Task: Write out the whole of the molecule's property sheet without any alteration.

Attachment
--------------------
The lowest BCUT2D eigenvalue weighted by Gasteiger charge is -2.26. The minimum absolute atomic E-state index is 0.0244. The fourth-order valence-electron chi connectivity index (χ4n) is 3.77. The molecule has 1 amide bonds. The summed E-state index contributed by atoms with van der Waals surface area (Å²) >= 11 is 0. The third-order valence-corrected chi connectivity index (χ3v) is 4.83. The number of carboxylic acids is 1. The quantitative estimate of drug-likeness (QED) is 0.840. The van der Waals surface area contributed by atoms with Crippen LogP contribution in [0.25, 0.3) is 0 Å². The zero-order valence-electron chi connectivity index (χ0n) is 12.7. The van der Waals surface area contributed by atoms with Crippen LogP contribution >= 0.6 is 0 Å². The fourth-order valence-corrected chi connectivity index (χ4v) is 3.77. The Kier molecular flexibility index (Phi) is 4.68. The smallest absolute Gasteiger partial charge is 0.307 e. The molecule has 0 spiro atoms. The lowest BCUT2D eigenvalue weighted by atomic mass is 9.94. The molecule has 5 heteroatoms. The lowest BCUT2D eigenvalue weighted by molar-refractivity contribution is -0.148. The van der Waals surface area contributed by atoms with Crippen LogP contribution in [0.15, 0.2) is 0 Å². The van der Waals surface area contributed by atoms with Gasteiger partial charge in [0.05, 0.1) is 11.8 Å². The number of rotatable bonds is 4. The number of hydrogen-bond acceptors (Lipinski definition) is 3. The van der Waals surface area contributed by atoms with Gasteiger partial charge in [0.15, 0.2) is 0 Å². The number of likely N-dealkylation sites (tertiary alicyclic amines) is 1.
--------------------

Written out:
The lowest BCUT2D eigenvalue weighted by Gasteiger charge is -2.26. The minimum absolute atomic E-state index is 0.0244. The fourth-order valence-electron chi connectivity index (χ4n) is 3.77. The molecule has 1 amide bonds. The summed E-state index contributed by atoms with van der Waals surface area (Å²) >= 11 is 0. The third-order valence-corrected chi connectivity index (χ3v) is 4.83. The number of carboxylic acids is 1. The quantitative estimate of drug-likeness (QED) is 0.840. The van der Waals surface area contributed by atoms with Crippen LogP contribution in [0.25, 0.3) is 0 Å². The zero-order valence-electron chi connectivity index (χ0n) is 12.7. The van der Waals surface area contributed by atoms with Crippen LogP contribution >= 0.6 is 0 Å². The fourth-order valence-corrected chi connectivity index (χ4v) is 3.77. The Kier molecular flexibility index (Phi) is 4.68. The smallest absolute Gasteiger partial charge is 0.307 e. The molecule has 0 spiro atoms. The lowest BCUT2D eigenvalue weighted by atomic mass is 9.94. The molecule has 5 heteroatoms. The lowest BCUT2D eigenvalue weighted by molar-refractivity contribution is -0.148. The van der Waals surface area contributed by atoms with Crippen LogP contribution in [0.15, 0.2) is 0 Å². The van der Waals surface area contributed by atoms with Gasteiger partial charge in [0.05, 0.1) is 11.8 Å². The number of rotatable bonds is 4. The number of hydrogen-bond acceptors (Lipinski definition) is 3. The van der Waals surface area contributed by atoms with Gasteiger partial charge in [0.15, 0.2) is 0 Å². The number of likely N-dealkylation sites (tertiary alicyclic amines) is 1.